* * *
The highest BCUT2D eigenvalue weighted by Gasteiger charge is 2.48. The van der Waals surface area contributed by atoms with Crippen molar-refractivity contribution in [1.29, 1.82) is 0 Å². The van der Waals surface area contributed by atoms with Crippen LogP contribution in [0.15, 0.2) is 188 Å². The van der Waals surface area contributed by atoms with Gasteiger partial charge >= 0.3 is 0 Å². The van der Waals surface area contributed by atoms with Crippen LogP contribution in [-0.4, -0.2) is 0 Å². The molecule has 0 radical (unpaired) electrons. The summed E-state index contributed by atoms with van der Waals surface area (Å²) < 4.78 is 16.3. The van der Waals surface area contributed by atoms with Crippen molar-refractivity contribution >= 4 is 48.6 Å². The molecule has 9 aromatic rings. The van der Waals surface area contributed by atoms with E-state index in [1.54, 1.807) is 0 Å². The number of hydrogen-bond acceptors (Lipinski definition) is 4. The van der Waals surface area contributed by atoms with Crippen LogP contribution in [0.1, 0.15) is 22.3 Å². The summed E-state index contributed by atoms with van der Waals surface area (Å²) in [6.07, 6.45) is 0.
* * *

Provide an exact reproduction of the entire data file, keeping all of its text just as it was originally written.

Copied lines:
The highest BCUT2D eigenvalue weighted by Gasteiger charge is 2.48. The van der Waals surface area contributed by atoms with Crippen molar-refractivity contribution in [1.29, 1.82) is 0 Å². The van der Waals surface area contributed by atoms with Crippen LogP contribution in [0.15, 0.2) is 188 Å². The van der Waals surface area contributed by atoms with Gasteiger partial charge >= 0.3 is 0 Å². The van der Waals surface area contributed by atoms with Crippen LogP contribution in [-0.4, -0.2) is 0 Å². The molecule has 0 radical (unpaired) electrons. The summed E-state index contributed by atoms with van der Waals surface area (Å²) < 4.78 is 16.3. The van der Waals surface area contributed by atoms with Crippen molar-refractivity contribution >= 4 is 48.6 Å². The molecule has 9 aromatic rings. The van der Waals surface area contributed by atoms with E-state index in [1.54, 1.807) is 0 Å². The number of hydrogen-bond acceptors (Lipinski definition) is 4. The van der Waals surface area contributed by atoms with Crippen LogP contribution in [0.1, 0.15) is 22.3 Å². The summed E-state index contributed by atoms with van der Waals surface area (Å²) in [6.07, 6.45) is 0.